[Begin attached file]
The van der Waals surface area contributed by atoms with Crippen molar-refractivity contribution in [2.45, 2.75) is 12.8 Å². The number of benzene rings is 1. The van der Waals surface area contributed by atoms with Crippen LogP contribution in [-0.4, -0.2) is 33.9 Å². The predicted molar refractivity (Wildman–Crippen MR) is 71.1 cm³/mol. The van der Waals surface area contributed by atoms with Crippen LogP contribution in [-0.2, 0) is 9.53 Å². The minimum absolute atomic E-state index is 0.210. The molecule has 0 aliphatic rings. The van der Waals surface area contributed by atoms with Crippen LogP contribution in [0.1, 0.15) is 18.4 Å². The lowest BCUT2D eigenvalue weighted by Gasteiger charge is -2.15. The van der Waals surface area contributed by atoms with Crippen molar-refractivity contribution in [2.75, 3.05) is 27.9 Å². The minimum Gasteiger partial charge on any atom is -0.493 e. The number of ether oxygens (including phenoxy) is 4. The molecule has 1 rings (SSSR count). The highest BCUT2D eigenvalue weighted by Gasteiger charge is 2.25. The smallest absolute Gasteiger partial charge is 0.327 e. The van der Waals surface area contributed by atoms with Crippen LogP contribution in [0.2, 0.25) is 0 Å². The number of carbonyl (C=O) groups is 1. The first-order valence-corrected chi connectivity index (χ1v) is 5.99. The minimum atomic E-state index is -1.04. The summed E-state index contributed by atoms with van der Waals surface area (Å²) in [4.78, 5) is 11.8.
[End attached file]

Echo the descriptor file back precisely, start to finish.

The van der Waals surface area contributed by atoms with Crippen molar-refractivity contribution in [2.45, 2.75) is 12.8 Å². The number of benzene rings is 1. The van der Waals surface area contributed by atoms with Crippen LogP contribution in [-0.4, -0.2) is 33.9 Å². The predicted molar refractivity (Wildman–Crippen MR) is 71.1 cm³/mol. The van der Waals surface area contributed by atoms with Crippen LogP contribution in [-0.2, 0) is 9.53 Å². The minimum absolute atomic E-state index is 0.210. The molecule has 0 aliphatic rings. The van der Waals surface area contributed by atoms with Crippen LogP contribution in [0.1, 0.15) is 18.4 Å². The lowest BCUT2D eigenvalue weighted by Gasteiger charge is -2.15. The van der Waals surface area contributed by atoms with Crippen molar-refractivity contribution in [2.75, 3.05) is 27.9 Å². The minimum Gasteiger partial charge on any atom is -0.493 e. The number of ether oxygens (including phenoxy) is 4. The molecule has 1 rings (SSSR count). The highest BCUT2D eigenvalue weighted by Gasteiger charge is 2.25. The smallest absolute Gasteiger partial charge is 0.327 e. The van der Waals surface area contributed by atoms with Crippen LogP contribution in [0.2, 0.25) is 0 Å². The number of carbonyl (C=O) groups is 1. The first-order valence-corrected chi connectivity index (χ1v) is 5.99. The minimum atomic E-state index is -1.04. The summed E-state index contributed by atoms with van der Waals surface area (Å²) in [4.78, 5) is 11.8.